Talking Turkey | 14.9.20


WHEN the UAE-Israel deal was annou­n­ced, the two Middle Eastern countries that most vociferously condemned it were Turkey and Iran.

While Iran’s position is consistent with its policies, and informed by the already intense tension between it and the Arab states and Israel, Turkey’s anger at the UAE requires closer analysis, as it is a factor of the growing, and relatively under-reported reg­io­­nal rivalry between Turkey and the UAE.

This may seem like an odd match-up but increasingly, this rivalry is becoming a defining feature of Middle Eastern politics and beyond. It isn’t exactly a recent phenomenon either, and is tied to the competing visions the two countries have for the region. For the UAE, any hint of democracy in the Middle East is anathema as, in their view, it will first propel the Muslim Brotherhood into power and — even if it doesn’t — will weaken the autocratic hold of the Gulf monarchies.

Turkey, despite the authoritarian leanings and nationalist policies of President Erdogan, remains a democracy and at least ideologically has a degree of sympathy for the Muslim Brotherhood. And so, in the 2000s we saw that while Ankara warmed to the Brotherhood and allied causes, the UAE conducted purges against the movement’s members and suspected sympathisers, removing them from positions in the state and educational institutions. This culminated in a major crackdown on the MB by the UAE in late 2011 and in 2014, the MB was declared a terrorist organisation.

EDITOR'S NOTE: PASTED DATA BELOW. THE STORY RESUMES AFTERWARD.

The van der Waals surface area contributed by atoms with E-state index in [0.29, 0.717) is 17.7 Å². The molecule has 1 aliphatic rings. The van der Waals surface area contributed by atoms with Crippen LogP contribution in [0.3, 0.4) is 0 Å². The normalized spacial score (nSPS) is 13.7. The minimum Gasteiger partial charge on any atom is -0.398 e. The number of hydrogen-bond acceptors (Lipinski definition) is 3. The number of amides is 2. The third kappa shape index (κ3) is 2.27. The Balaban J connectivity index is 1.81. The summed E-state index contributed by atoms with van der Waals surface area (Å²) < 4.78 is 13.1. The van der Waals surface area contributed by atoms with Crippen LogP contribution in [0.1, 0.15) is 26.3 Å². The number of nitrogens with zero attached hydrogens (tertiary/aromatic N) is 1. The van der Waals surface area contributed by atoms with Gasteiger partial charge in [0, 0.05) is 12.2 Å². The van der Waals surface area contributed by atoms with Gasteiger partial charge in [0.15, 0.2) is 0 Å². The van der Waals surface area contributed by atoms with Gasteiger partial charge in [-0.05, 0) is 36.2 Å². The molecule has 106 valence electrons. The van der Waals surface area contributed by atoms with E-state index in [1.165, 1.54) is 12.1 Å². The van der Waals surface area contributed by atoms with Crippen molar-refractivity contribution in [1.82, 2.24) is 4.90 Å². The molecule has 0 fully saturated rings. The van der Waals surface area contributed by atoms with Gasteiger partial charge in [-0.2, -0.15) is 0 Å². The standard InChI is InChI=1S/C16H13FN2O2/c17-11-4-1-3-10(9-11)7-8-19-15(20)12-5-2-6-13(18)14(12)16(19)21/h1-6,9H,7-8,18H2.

But before this had come the ‘Arab Spring’, which sent the Gulf monarchies into panic mode as they saw an existential threat to their rule emerge. Turkey, on the other hand, saw it as something of a godsend and acted accordingly, extending moral support to the protesters.